I am following this up on a very compelling write up in Wall Street Journal (which was surprising) because they have come out with something substantial after a long time. I will not comment on the “black lives matter” or any of the fanciful trends, but why should the organisations engage with the grandstanding.
They run professional organisations on the subscription money and also the advertising money from the companies. While it has raised several issues about the conflicts of interest in the past- to read about the advertisements being placed strategically next to the article about IMRT, it begs the question- how many does it cost to have this kind of reinforcement for the “leaders”. There have been enough murmurs from the previous generation of senior colleagues about holding the randomised trials for techniques, but they dismissed these ideas as preposterous. So we are in effect treating the entire mass of patients based on presumed dosimetric outcomes without accounting for the effect of radiation on long term outcomes.
Historically, the silencing of the individuals has never been an issue in the “western democracies” who have led the vanguard for free speech. In the recent history, it was the Nazi state that saw Trofim, Lysenko to purge the “Jewish scientists” or suppress any opposition of contrarian though (especially related to genetics).
Here’s from the author (emphasis mine):
In June, the American Physical Society (APS), which represents 55,000 physicists world-wide, endorsed a “strike for black lives” to “shut down STEM” in academia. It closed its office—not to protest police violence or racism, but to “commit to eradicating systemic racism and discrimination, especially in academia, and science,” stating that “physics is not an exception” to the suffocating effects of racism in American life.
While racism in our society is real, no data were given to support this claim of systemic racism in science, and I have argued elsewhere that there are strong reasons to think that this claim is spurious. The APS wasn’t alone. National laboratories and university science departments joined the one-day strike. The pre-eminent science journal Nature, which disseminates what it views as the most important science stories in a daily newsletter, featured an article titled “Ten simple rules for building an anti-racist lab.”
I will not go into more specific instances but there’s a sobering takeaway:
An Italian scientist at the international laboratory CERN, home to the Large Hadron Collider, had his scheduled seminar on statistical imbalances between the sexes in physics canceled and his position at the laboratory revoked because he suggested that apparent inequities might not be directly due to sexism. A group of linguistics students initiated a public petition asking that the psychologist Steven Pinker be stripped of his position as a Linguistics Society of America Fellow for such offenses as tweeting a New York Times article they disapproved of.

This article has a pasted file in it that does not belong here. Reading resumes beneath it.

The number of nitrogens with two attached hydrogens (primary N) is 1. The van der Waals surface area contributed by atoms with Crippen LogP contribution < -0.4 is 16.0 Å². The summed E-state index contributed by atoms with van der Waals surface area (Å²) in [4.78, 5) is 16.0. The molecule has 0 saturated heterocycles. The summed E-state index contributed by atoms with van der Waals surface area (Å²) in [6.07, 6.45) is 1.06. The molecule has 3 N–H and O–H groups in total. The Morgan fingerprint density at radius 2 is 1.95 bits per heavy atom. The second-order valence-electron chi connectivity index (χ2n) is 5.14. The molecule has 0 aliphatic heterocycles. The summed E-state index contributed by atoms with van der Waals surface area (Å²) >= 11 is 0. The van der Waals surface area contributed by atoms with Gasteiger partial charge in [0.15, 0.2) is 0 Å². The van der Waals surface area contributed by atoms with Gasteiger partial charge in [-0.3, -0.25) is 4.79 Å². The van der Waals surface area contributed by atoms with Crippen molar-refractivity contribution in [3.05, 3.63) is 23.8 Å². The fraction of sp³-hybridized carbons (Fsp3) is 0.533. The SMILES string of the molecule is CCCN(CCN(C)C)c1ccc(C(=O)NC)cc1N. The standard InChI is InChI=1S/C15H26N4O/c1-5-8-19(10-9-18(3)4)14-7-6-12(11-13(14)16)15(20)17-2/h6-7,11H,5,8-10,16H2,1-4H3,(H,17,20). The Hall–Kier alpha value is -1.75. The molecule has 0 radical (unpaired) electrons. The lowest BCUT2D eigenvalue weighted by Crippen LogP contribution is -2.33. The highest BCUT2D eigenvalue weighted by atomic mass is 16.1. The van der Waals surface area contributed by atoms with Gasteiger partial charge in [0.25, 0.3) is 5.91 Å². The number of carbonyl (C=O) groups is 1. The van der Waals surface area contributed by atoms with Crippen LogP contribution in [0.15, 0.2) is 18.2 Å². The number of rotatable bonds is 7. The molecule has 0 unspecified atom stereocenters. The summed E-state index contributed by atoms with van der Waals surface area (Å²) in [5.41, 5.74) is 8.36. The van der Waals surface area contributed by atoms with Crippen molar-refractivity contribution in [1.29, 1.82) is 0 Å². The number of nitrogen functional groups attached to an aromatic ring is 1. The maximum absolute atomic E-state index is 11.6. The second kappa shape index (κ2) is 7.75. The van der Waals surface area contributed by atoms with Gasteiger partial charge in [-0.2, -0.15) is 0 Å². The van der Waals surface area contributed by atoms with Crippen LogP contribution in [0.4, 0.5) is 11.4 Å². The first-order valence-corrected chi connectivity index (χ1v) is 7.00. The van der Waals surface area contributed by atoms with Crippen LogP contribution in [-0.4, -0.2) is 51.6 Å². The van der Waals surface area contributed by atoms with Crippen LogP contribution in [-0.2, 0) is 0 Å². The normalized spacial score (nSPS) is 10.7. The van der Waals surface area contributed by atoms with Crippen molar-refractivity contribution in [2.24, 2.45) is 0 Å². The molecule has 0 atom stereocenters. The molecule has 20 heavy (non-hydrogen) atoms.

I wonder who’s more intolerant! As the societies are being torn apart because of increasing polarisation and politicisation of the universities/schools and academia, I feel that these issues need to be called out. In one of the tweet storms of a journal club, the only opposition to my statement was that my Twitter account was “anonymous” and therefore, whatever I asserted wasn’t to be taken seriously.
Here’s the conclusion and I completely agree with it:
Whenever science has been corrupted by falling prey to ideology, scientific progress suffers. This was the case in Nazi Germany, the Soviet Union—and in the U.S. in the 19th century when racist views dominated biology, and during the McCarthy era, when prominent scientists like Robert Oppenheimer were ostracized for their political views. To stem the slide, scientific leaders, scientific societies and senior academic administrators must publicly stand up not only for free speech in science, but for quality, independent of political doctrine and divorced from the demands of political factions.
I completely agree and it doesn’t matter which side of the political divide you are on. If you have something substantial to say, instead of screaming out your lungs about what I have written, I’d be open for a debate. Organisations should focus on improving accessibility for the same “minorities” that they are focusing on gaining brownie points. Political divide is happening in academia and our professional organisations and the earlier we institute remedial measures to divorce ourselves from the perfidious debates on social media, the better.